Jewelers and Fair Trade

A Great Idea

For David and Ann Henderson, owners of Henderson & Co. Jewelers, Mechanicsburg, Pa., fair trade plays a small but growing role in their business. When the Hendersons started carrying stones from Columbia Gem House, Vancouver, Wash., David thought more customers would appreciate what they represented—laborers paid honest wages and with fair working conditions. “Consumers buy Fair Trade coffee, so I thought [fair trade] jewelry was a great idea,” says David. “If [retailers] all got involved and pushed the virtues of fair trade, then we’d all have better relationships with our customers.”

For now, 15 percent of the Hendersons’ inventory is FT (diamonds are noted conflict-free on supplier invoices). But David promotes the gems on his Web site and with in-store signage. He also tries to speak about FT jewelry in his community—at church groups, in advertising, and in local media. He plans to sell more FT lines, including a new line of U.S. mined gemstone beads, also from Columbia Gem House. “Many customers don’t know we have such nice gems in this country,” says Henderson.

Fair trade has brought some memorable sales. One couple from Rhode Island sought out Henderson because it was a client of Columbia Gem House. The couple wanted gold rings made of recycled metal, and a fair trade, conflict-free diamond. “We took step-by-step photos while making the ring,” says Henderson. “They were so thrilled about it that they contacted us a year later to buy their wedding bands.”

Stucki’s Seminars

In the small mining town of Grass Valley, Calif., James Arbaugh and his wife, Nicole, were surprised by the turnout for their first fair trade jewelry seminar, which the owners of Stucki Jewelers hosted in August 2007. “What was supposed to be a small, in-store event had to be moved to the lobby of a local hotel,” says James Arbaugh. “Roughly 120 people showed up.”

Arbaugh estimates that only 10 percent were regular customers. The other 90 percent wanted to learn how fair trade issues are affecting the jewelry industry. “Up until that point, I don’t think many customers gave it much thought,” Arbaugh says.

In dedicating 10 to 15 percent of their promotional budget to fair trade seminars, the Arbaughs must present information on social and environmental issues that take some of the shine off jewelry. “We walk a fine line between romance and reality,” says Arbaugh. “But when people realize our store offers them fair trade jewelry as a consumer option, it gives them another reason to shop with us.”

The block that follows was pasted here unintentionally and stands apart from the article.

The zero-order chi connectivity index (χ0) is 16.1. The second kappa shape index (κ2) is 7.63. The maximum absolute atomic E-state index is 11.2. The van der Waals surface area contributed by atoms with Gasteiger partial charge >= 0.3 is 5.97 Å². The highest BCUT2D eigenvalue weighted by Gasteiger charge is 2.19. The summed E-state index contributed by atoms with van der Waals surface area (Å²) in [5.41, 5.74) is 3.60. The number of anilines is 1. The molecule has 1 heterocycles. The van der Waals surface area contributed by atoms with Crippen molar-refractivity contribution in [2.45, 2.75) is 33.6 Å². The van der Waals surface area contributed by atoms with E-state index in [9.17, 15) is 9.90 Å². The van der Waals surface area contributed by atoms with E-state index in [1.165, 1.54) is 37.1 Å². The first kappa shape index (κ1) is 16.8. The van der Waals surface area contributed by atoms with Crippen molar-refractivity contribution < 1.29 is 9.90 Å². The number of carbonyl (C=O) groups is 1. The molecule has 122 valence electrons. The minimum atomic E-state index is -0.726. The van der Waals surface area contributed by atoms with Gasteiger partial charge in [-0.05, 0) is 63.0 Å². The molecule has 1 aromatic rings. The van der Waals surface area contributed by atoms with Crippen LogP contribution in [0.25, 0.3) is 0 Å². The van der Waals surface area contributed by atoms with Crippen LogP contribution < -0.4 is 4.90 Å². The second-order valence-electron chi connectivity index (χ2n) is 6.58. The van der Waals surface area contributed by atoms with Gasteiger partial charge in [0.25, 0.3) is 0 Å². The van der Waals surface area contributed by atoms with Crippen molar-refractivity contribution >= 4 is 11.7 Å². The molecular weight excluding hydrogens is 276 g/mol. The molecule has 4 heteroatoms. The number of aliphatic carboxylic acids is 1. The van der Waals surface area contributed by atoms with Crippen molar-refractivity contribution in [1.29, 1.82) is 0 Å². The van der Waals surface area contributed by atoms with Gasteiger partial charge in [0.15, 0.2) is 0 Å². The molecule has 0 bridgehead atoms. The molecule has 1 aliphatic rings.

Fair trade–minded customers in his market “aren’t heavy jewelry buyers,” Arbaugh says. “They may buy one to two pieces of finer-quality jewelry in a lifetime, whereas people who are less driven by fair trade issues, if at all, buy two to three pieces a year.”

The Arbaughs are asking their vendors more questions about the materials that make up a finished product, from using recycled gold to gemstones sourced from conflict-free countries. “Personally I think it’s the way it should be done,” Arbaugh says. “From the foods we eat, buying local and organically grown foods, to consumer goods that are produced in environmentally sustainable ways. This is the way we live our lives as do many in our community.”

Fair Trade and Social Responsibility

Julie Thom, daughter of John and Leslie Von Bargen, owners of Von Bargen’s Fine Diamonds and Jewelry, with stores in Vermont and New Hampshire, distinguishes between fair trade jewelry retailing and being a socially responsible jeweler. “Fair trade focuses on social issues, such as fair wages at the mining source, whereas as social responsibility encompasses this as well as environmental impact and sustainability. Fair trade is just a component of what we do, because we care about miners in Africa as much as we do people in our community.”

Thom joined the family business six years ago. She and her husband, Jason, opened the Hanover, N.H., store and manage it and the corporate Web site’s virtual store. In 2007, they changed the company’s mission statement to convey a new social responsibility philosophy.

At first Thom had concerns about “taking a stand,” she says. “We didn’t want to get targeted for presenting ourselves as socially responsible. We knew we weren’t perfect, but we were also pushing our business in the right direction.” In summer and fall of 2009, they began using the store’s new tagline: “Romance, it’s a renewable resource.”

Thom is still reluctant to wear fair trade on her sleeve. Like many jewelers, embracing social responsibility simply feels like the right thing to do.

Dealing with customers typically follows one of two scenarios. “If it’s a young bridal customer we usually show the collection and bring up fair trade if it’s something they are interested in,” Thom says. “Other customers bring up fair trade early and directly. Given our products and the qualified vendors we carry, we can take the fair trade discussion as far as the customer wants to go and show them collections that will appeal to them.

“We’ve actually closed more sales because we’re fair trade,” says Thom. “Customers appreciate our heightened awareness and are more at ease once we’ve established social responsibility issues.”

For more on fair trade and other social issues, visit and click on the Retail Details blog.

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